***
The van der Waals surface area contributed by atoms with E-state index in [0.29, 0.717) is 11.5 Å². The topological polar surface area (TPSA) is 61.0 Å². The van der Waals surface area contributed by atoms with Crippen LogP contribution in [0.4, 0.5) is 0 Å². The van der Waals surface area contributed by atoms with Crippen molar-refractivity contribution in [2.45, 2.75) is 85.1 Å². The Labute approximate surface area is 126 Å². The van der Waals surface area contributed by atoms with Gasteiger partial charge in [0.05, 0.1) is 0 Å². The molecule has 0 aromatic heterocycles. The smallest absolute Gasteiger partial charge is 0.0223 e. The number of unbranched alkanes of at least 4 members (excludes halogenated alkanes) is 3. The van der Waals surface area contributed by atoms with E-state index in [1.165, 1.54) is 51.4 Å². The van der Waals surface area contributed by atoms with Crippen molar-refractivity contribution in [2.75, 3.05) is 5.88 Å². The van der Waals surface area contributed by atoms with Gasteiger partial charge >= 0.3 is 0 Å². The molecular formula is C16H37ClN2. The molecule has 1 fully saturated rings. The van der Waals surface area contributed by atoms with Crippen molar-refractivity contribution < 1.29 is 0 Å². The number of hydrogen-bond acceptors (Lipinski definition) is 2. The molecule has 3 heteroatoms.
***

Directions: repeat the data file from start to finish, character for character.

The van der Waals surface area contributed by atoms with E-state index in [0.29, 0.717) is 11.5 Å². The topological polar surface area (TPSA) is 61.0 Å². The van der Waals surface area contributed by atoms with Crippen LogP contribution in [0.4, 0.5) is 0 Å². The van der Waals surface area contributed by atoms with Crippen molar-refractivity contribution in [2.45, 2.75) is 85.1 Å². The Labute approximate surface area is 126 Å². The van der Waals surface area contributed by atoms with Gasteiger partial charge in [0.05, 0.1) is 0 Å². The molecule has 0 aromatic heterocycles. The smallest absolute Gasteiger partial charge is 0.0223 e. The number of unbranched alkanes of at least 4 members (excludes halogenated alkanes) is 3. The van der Waals surface area contributed by atoms with E-state index in [1.165, 1.54) is 51.4 Å². The van der Waals surface area contributed by atoms with Crippen molar-refractivity contribution in [2.75, 3.05) is 5.88 Å². The van der Waals surface area contributed by atoms with Gasteiger partial charge >= 0.3 is 0 Å². The molecular formula is C16H37ClN2. The molecule has 1 fully saturated rings. The van der Waals surface area contributed by atoms with Crippen molar-refractivity contribution < 1.29 is 0 Å². The number of hydrogen-bond acceptors (Lipinski definition) is 2. The molecule has 3 heteroatoms.